If your PA/PTA is a 501(c)(3) organization, it should provide written acknowledgment of donations it receives (known as donation receipts) so that donors may claim a tax deduction for their contribution.* There are two types of donations that need to be acknowledged: one in which the donor does not receive anything in return (such as a standard cash donation), and one in which the donor receives goods or services in return for the donation (such as tickets to a school gala or auction). A donor can deduct only the amount of the contribution that exceeds the value of any goods or services he or she received in connection with the donation. Thus, if your PA/PTA provides goods or services to a donor in exchange for a contribution, your PA/PTA’s donation receipt should include the value of those goods or services, as described below, so the donor knows the correct amount to deduct. You should provide the donor with the donation receipt at the time of the contribution, or shortly thereafter.

Your PA/PTA can choose to have two separate standard donation receipt forms (one for each type of donation), or it may use a single standard receipt form. If you choose to have a single receipt form, the form should state:

  • The name of the PA/PTA
  • The amount of any cash contributed
  • A description (but not the value) of any non-cash property or services contributed

It should also include the following language:

__ No goods or services were provided in exchange for this donation.

__ Goods and/or services were provided in exchange for this donation, and the fair market value of such goods and/or services is $____________.

For each donation, your PA/PTA should check the relevant box, and if the donor received goods or services, it should include the fair market value of those goods or services on the line above.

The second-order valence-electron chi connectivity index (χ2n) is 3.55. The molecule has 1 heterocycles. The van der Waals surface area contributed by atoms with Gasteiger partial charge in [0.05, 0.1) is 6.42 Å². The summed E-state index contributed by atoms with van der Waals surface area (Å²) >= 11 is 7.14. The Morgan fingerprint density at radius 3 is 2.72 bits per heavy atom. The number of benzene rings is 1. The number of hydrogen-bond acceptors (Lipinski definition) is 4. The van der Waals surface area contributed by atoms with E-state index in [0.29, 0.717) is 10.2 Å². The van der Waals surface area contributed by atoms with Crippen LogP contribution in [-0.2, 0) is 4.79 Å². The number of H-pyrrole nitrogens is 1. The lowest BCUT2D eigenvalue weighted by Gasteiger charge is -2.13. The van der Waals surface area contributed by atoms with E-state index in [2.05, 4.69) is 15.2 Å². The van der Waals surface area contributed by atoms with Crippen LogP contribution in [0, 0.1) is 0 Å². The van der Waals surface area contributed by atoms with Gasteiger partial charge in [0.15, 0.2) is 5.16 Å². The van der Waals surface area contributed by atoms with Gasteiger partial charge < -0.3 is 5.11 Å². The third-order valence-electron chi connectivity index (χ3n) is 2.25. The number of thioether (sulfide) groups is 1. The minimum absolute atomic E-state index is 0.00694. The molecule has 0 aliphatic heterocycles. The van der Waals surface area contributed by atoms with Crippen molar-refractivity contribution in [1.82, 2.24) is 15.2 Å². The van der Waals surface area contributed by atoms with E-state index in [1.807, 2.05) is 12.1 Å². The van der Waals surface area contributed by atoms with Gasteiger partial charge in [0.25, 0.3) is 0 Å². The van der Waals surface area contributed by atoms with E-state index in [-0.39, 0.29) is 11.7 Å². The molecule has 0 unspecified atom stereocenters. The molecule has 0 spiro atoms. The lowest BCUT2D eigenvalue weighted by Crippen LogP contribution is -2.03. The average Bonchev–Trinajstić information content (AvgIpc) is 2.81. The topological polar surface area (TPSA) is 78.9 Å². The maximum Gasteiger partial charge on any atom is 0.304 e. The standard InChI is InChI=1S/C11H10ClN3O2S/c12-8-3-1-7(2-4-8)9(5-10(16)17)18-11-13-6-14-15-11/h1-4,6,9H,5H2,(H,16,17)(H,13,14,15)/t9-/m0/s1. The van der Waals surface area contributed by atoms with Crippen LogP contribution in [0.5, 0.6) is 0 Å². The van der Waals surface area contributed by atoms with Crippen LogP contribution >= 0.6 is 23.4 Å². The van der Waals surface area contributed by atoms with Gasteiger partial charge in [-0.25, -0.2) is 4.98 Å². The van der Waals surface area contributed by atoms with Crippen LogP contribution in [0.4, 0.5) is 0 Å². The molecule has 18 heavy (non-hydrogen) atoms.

If your PA/PTA chooses to use a separate form for each type of donation (i.e., a form for donors who contribute and receive goods or services in return, and a form for donors who contribute without receiving anything), each form should include the three bullets above. The form for donors who do not receive goods or services should contain the “no goods or services” language shown above. The form for donors who received goods or services should include the “goods and services were provided in exchange” language shown above, as well as the value of the goods and services that were provided in return for the contribution.

*Federal tax law imposes two general disclosure rules: 1) a donor must obtain a written acknowledgment from a charity for  any contribution before the donor can claim a charitable contribution on his/her federal income tax return**; and 2) a charitable organization must provide a written disclosure to a donor who makes a payment in excess of $75 partly as a contribution and partly for goods and services provided by the organization. While the only legally required disclosure action on the part of a charitable organization is the latter, it is considered best practice to provide a donation receipt for all donations.

**This is effective for tax years beginning after December 31, 2016, per the repeal of Section 170(f)(8)(D) under the new tax law.